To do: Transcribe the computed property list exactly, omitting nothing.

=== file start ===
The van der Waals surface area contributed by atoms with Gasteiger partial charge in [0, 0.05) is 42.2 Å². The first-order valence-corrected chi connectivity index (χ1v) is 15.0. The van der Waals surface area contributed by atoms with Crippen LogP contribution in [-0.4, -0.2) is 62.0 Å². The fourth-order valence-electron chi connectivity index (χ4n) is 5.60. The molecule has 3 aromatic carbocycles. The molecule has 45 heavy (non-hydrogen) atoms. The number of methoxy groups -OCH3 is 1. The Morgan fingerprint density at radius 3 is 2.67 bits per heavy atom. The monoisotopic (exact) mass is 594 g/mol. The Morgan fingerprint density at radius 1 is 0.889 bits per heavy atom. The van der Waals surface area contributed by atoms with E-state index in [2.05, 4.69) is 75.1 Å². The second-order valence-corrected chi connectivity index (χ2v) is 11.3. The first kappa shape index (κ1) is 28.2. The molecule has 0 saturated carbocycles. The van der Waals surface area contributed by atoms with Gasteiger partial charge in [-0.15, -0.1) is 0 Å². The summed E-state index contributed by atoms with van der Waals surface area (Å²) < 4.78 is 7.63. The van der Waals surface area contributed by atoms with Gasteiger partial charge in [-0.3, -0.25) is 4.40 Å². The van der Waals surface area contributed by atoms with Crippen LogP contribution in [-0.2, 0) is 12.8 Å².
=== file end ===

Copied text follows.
The van der Waals surface area contributed by atoms with Gasteiger partial charge in [0, 0.05) is 42.2 Å². The first-order valence-corrected chi connectivity index (χ1v) is 15.0. The van der Waals surface area contributed by atoms with Crippen LogP contribution in [-0.4, -0.2) is 62.0 Å². The fourth-order valence-electron chi connectivity index (χ4n) is 5.60. The molecule has 3 aromatic carbocycles. The molecule has 45 heavy (non-hydrogen) atoms. The number of methoxy groups -OCH3 is 1. The Morgan fingerprint density at radius 3 is 2.67 bits per heavy atom. The monoisotopic (exact) mass is 594 g/mol. The Morgan fingerprint density at radius 1 is 0.889 bits per heavy atom. The van der Waals surface area contributed by atoms with E-state index in [2.05, 4.69) is 75.1 Å². The second-order valence-corrected chi connectivity index (χ2v) is 11.3. The first kappa shape index (κ1) is 28.2. The molecule has 0 saturated carbocycles. The van der Waals surface area contributed by atoms with Gasteiger partial charge in [-0.15, -0.1) is 0 Å². The summed E-state index contributed by atoms with van der Waals surface area (Å²) < 4.78 is 7.63. The van der Waals surface area contributed by atoms with Gasteiger partial charge in [-0.3, -0.25) is 4.40 Å². The van der Waals surface area contributed by atoms with Crippen LogP contribution in [-0.2, 0) is 12.8 Å².